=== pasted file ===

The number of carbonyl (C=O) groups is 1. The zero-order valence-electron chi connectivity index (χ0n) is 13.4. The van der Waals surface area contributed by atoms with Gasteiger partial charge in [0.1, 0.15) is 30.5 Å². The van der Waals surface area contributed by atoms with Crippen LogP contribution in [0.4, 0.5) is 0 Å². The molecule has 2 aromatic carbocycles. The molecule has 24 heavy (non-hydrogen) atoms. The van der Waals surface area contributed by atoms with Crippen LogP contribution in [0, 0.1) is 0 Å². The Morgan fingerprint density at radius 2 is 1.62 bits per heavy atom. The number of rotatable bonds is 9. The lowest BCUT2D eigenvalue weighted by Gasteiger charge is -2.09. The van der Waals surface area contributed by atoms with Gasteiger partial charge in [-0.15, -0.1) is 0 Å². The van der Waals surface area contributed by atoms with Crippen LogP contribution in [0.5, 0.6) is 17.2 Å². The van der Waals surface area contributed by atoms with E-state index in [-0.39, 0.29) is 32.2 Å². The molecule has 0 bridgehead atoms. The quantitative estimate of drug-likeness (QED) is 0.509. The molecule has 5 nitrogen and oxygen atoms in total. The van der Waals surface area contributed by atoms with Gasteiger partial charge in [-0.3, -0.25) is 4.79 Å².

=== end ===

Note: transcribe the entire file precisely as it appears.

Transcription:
The number of carbonyl (C=O) groups is 1. The zero-order valence-electron chi connectivity index (χ0n) is 13.4. The van der Waals surface area contributed by atoms with Gasteiger partial charge in [0.1, 0.15) is 30.5 Å². The van der Waals surface area contributed by atoms with Crippen LogP contribution in [0.4, 0.5) is 0 Å². The molecule has 2 aromatic carbocycles. The molecule has 24 heavy (non-hydrogen) atoms. The van der Waals surface area contributed by atoms with Crippen LogP contribution in [0, 0.1) is 0 Å². The Morgan fingerprint density at radius 2 is 1.62 bits per heavy atom. The number of rotatable bonds is 9. The lowest BCUT2D eigenvalue weighted by Gasteiger charge is -2.09. The van der Waals surface area contributed by atoms with Gasteiger partial charge in [-0.15, -0.1) is 0 Å². The van der Waals surface area contributed by atoms with Crippen LogP contribution in [0.5, 0.6) is 17.2 Å². The van der Waals surface area contributed by atoms with E-state index in [-0.39, 0.29) is 32.2 Å². The molecule has 0 bridgehead atoms. The quantitative estimate of drug-likeness (QED) is 0.509. The molecule has 5 nitrogen and oxygen atoms in total. The van der Waals surface area contributed by atoms with Gasteiger partial charge in [-0.3, -0.25) is 4.79 Å².